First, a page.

Warming-induced changes in the composition of soil microbial communities have the potential to cause sustained changes in microbial activity (Schimel & Gulledge, 1998; Bardgett et al., 2008), yet despite their importance to the stability of Arctic C-stores we lack a sound understanding of the response of soil microbial communities to warming. Progress is hampered by: (1) the many interacting biotic and abiotic factors that structure microbial communities, which may in themselves be altered by warming; (2) the response time of belowground communities to experimental warming is often slow (Rinnan et al., 2007a; Biasi et al., 2008; Lamb et al., 2011); and (3) the vast diversity in physiology and function of soil microorganisms means that their response to warming is unlikely to be monotonic. This last point is well illustrated in a series of studies that sought to examine the response of N-cycling soil bacteria to warming treatment on Ellesmere Island, Canada. Warming treatment had strong impacts on the structure of nitrogen-fixing bacterial communities as characterized by analysis of nifH genes (Deslippe et al., 2005), but similar analysis of nosZ communities found site factors to be more important than warming in structuring denitrifier communities (Walker et al., 2008) and no significant effect of warming was found on ammonia oxidizing bacterial amoA communities (Lamb et al., 2011). The diversity of responses of soil microorganisms to warming treatment suggests that it may be necessary to employ methods that allow for high taxonomic resolution of microorganisms to gain a comprehensive understanding of the response of the community as a whole.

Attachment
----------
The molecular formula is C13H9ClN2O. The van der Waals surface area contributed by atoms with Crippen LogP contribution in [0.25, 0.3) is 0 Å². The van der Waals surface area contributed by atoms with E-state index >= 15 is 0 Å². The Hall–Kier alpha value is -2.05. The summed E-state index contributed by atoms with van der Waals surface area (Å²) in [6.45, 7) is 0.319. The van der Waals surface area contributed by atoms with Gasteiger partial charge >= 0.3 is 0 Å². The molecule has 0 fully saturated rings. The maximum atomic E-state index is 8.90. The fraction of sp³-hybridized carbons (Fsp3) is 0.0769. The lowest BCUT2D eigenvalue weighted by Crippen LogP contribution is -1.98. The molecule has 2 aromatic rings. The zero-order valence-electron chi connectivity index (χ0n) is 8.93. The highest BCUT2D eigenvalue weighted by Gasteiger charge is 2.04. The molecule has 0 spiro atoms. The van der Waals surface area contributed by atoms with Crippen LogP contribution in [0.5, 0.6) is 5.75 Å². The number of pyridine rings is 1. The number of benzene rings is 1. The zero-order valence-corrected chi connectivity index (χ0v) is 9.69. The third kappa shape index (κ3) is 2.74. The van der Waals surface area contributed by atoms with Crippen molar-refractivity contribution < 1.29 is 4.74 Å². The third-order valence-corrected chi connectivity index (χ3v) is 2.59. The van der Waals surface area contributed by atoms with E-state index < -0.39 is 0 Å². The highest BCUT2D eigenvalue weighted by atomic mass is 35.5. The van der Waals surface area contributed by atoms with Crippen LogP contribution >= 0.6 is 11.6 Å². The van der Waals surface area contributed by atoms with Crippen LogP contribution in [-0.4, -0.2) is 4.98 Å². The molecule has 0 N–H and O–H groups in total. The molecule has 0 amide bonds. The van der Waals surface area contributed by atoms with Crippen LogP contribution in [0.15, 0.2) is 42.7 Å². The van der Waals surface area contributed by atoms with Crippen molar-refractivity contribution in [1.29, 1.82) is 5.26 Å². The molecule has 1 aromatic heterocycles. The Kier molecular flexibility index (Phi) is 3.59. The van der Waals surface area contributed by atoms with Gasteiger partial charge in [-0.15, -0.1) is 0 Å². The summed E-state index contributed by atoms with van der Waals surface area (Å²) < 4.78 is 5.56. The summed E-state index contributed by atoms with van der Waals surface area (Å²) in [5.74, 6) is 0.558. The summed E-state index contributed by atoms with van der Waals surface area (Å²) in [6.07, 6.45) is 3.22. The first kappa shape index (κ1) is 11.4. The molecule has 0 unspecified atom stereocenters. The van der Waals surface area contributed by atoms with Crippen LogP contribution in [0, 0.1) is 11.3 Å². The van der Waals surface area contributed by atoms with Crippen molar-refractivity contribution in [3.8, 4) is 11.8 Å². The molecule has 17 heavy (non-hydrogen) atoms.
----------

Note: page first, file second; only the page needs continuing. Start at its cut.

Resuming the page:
In this study, we tested the hypothesis that long-term warming alters the composition and structure of soil bacterial and fungal communities in Low-Arctic tundra. We utilized warming treatments maintained as part of the Arctic Long-Term Ecological Research (LTER) experiment at Toolik Lake Alaska, which had been in place for 18 years, allowing us insight to longer-term responses. Despite good evidence for winter-time bacterial activity and growth in frozen Arctic tundra soils (McMahon et al., 2009, 2011), studies that have included a temporal component to their sampling report fairly stable bacterial community assemblages across seasons (Männistö et al., 2007; Wallenstein et al., 2007; McMahon et al., 2011). Thus, we predicted that microbial community change resulting from warming would be greater than that because of normal seasonal succession during the thawed-soil seasons (spring–autumn). Given that no field experiment could completely partition all interacting factors that influence soil microbial community structure, one advantage of the LTER experiment is that it allows for the combined effects of warming on biota to be evaluated, including the nonlinear responses that may have been difficult to predict. In moist acidic tundra (MAT), the LTER warming treatments lead to the increasing dominance of the deciduous ectomycorrhizal (ECM) shrub Betula nana (Chapin et al., 1995). This change is associated with increased ECM fungal biomass (Clemmensen et al., 2006) and strong changes in the composition of ECM fungal communities (Deslippe et al., 2011). The strong responses of plants and their symbionts to warming are likely to influence the physical and chemical environments experienced by soil microorganisms. These factors, which are indirect effects of warming, have in combination the potential to be important proximal drivers of soil microbial communities. Our study design allowed us to test the combined effects of warming treatment on microbial community composition and structure over time. We used a molecular approach to achieve the high taxonomic resolution necessary to detect changes in microbial community composition and structure with warming treatment.